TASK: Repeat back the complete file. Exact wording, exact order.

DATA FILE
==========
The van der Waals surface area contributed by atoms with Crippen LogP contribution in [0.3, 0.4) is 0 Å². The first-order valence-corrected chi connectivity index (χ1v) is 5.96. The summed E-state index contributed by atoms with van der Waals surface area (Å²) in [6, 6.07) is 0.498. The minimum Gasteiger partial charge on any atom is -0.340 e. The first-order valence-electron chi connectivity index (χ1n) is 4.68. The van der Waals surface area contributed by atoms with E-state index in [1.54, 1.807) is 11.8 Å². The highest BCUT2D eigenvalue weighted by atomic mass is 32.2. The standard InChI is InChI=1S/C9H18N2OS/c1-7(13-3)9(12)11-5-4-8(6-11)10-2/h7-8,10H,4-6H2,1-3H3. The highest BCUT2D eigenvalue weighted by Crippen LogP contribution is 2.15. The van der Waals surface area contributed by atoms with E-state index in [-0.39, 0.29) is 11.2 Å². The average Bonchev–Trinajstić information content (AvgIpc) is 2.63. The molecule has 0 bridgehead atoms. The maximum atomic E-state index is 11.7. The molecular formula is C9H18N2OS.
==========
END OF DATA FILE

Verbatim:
The van der Waals surface area contributed by atoms with Crippen LogP contribution in [0.3, 0.4) is 0 Å². The first-order valence-corrected chi connectivity index (χ1v) is 5.96. The summed E-state index contributed by atoms with van der Waals surface area (Å²) in [6, 6.07) is 0.498. The minimum Gasteiger partial charge on any atom is -0.340 e. The first-order valence-electron chi connectivity index (χ1n) is 4.68. The van der Waals surface area contributed by atoms with E-state index in [1.54, 1.807) is 11.8 Å². The highest BCUT2D eigenvalue weighted by atomic mass is 32.2. The standard InChI is InChI=1S/C9H18N2OS/c1-7(13-3)9(12)11-5-4-8(6-11)10-2/h7-8,10H,4-6H2,1-3H3. The highest BCUT2D eigenvalue weighted by Crippen LogP contribution is 2.15. The van der Waals surface area contributed by atoms with E-state index in [-0.39, 0.29) is 11.2 Å². The average Bonchev–Trinajstić information content (AvgIpc) is 2.63. The molecule has 0 bridgehead atoms. The maximum atomic E-state index is 11.7. The molecular formula is C9H18N2OS.